The following indications for the transfusion of red cells were developed by Puget Sound Blood Center medical staff. They are evidence-based to the extent that evidence exists, otherwise they are felt to reflect commonly used good transfusion practice. These indications are intended only as general guidance and may not apply in all clinical situations. The final decision to transfuse or not to transfuse must be made by the patient's physician after consideration of all the clinical circumstances.
Indications for Use of Red Cells:
Red cell transfusion should be given in order to increase oxygen carrying capacity when that capacity is clinically compromised. The Hgb/Hct level alone should not be used to determine the need for transfusion; in addition one must take into consideration the patient's intravascular volume status, evidence of shock, duration and extent of anemia, and cardiopulmonary physiologic parameters.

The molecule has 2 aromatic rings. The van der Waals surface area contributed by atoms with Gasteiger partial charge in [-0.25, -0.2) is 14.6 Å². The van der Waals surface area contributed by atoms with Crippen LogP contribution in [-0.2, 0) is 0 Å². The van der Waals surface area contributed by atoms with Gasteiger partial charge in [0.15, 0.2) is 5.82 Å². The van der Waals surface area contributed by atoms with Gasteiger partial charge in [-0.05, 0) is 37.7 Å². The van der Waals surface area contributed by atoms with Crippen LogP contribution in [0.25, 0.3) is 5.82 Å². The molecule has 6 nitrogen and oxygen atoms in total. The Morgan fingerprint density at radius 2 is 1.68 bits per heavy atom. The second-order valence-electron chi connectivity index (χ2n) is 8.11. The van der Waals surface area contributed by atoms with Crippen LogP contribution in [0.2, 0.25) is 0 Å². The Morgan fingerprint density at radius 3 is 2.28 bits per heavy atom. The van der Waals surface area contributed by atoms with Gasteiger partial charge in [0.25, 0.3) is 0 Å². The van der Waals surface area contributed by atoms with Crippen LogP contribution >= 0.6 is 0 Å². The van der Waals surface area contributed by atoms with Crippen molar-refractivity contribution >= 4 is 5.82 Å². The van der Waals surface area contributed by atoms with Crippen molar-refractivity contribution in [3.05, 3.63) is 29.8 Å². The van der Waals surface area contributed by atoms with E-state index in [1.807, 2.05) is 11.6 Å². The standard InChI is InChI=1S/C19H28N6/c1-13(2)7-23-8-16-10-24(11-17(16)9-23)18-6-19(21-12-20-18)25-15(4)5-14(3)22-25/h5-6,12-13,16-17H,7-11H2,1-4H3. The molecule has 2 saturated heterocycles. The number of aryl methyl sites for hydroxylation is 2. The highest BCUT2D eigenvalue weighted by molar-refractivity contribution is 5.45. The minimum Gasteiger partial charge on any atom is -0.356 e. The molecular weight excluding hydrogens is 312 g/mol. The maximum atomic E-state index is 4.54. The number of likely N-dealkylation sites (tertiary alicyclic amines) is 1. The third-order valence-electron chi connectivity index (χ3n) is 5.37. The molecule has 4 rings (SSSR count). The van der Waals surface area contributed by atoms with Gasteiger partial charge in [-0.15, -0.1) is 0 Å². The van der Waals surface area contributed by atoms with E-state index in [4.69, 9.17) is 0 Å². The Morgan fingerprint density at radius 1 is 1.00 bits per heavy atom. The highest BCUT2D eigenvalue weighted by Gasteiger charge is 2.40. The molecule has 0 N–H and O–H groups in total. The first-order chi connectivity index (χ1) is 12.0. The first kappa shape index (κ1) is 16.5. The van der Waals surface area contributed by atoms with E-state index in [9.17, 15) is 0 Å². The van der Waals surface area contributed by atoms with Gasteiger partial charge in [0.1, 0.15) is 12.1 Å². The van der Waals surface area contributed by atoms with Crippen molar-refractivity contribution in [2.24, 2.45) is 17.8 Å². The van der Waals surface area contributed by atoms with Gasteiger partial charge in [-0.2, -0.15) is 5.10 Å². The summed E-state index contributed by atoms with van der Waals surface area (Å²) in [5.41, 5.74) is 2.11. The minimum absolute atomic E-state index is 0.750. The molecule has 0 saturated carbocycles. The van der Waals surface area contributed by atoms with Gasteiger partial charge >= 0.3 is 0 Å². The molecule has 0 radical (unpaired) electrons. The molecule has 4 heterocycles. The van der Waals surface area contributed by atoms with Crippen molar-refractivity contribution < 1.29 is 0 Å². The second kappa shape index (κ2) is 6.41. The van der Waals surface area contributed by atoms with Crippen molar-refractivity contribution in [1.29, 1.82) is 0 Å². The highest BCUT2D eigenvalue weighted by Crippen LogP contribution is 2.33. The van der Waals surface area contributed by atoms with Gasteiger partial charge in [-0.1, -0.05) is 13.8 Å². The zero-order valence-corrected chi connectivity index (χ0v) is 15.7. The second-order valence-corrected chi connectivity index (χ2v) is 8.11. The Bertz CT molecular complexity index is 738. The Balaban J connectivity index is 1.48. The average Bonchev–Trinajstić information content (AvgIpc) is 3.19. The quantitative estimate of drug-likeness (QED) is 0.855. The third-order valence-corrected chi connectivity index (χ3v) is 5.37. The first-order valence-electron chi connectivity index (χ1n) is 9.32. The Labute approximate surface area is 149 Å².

However, some generalizations are possible.
- Mixed venous O2 sat < 70%
- Respiratory failure, inadequate cardiac output, inadequate oxygenation
- Oncology patients, thrombocytopenia, severe platelet dysfunction
Intra/perioperative or significant bleeding:
Dose: In the absence of acute hemorrhage, transfusion should be given as single units. One unit will usually raise hematocrit by 3-4% in 70kg person.
Monitoring: Hgb/Hct and clinical situation should be evaluated after each unit transfused.
Same as adults
Dose: 10ml/kg should increase hematocrit 6-9%.
Monitoring: Hgb/Hct and clinical situation should be evaluated after each unit transfused